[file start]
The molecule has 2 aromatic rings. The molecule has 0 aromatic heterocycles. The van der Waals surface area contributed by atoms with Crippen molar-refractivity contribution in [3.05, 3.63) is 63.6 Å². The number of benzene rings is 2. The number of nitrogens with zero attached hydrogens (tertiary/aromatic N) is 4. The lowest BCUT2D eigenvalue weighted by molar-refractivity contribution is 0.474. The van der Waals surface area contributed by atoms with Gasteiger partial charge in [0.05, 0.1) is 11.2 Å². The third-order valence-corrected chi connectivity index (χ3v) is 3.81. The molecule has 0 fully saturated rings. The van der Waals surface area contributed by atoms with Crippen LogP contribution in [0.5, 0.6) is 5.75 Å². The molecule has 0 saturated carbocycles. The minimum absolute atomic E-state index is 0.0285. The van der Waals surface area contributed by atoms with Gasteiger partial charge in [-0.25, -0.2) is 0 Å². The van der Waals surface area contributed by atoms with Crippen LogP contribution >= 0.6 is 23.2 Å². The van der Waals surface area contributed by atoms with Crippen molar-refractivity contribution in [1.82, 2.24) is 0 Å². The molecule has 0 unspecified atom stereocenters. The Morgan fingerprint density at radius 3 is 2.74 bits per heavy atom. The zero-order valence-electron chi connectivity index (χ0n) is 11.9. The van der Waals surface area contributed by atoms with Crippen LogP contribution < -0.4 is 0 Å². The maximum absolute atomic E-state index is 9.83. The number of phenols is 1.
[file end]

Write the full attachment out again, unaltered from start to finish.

The molecule has 2 aromatic rings. The molecule has 0 aromatic heterocycles. The van der Waals surface area contributed by atoms with Crippen molar-refractivity contribution in [3.05, 3.63) is 63.6 Å². The number of benzene rings is 2. The number of nitrogens with zero attached hydrogens (tertiary/aromatic N) is 4. The lowest BCUT2D eigenvalue weighted by molar-refractivity contribution is 0.474. The van der Waals surface area contributed by atoms with Gasteiger partial charge in [0.05, 0.1) is 11.2 Å². The third-order valence-corrected chi connectivity index (χ3v) is 3.81. The molecule has 0 fully saturated rings. The van der Waals surface area contributed by atoms with Crippen LogP contribution in [0.5, 0.6) is 5.75 Å². The molecule has 0 saturated carbocycles. The minimum absolute atomic E-state index is 0.0285. The van der Waals surface area contributed by atoms with Gasteiger partial charge in [-0.25, -0.2) is 0 Å². The van der Waals surface area contributed by atoms with Crippen LogP contribution >= 0.6 is 23.2 Å². The van der Waals surface area contributed by atoms with Crippen molar-refractivity contribution in [1.82, 2.24) is 0 Å². The molecule has 0 unspecified atom stereocenters. The Morgan fingerprint density at radius 3 is 2.74 bits per heavy atom. The zero-order valence-electron chi connectivity index (χ0n) is 11.9. The van der Waals surface area contributed by atoms with Crippen LogP contribution < -0.4 is 0 Å². The maximum absolute atomic E-state index is 9.83. The number of phenols is 1.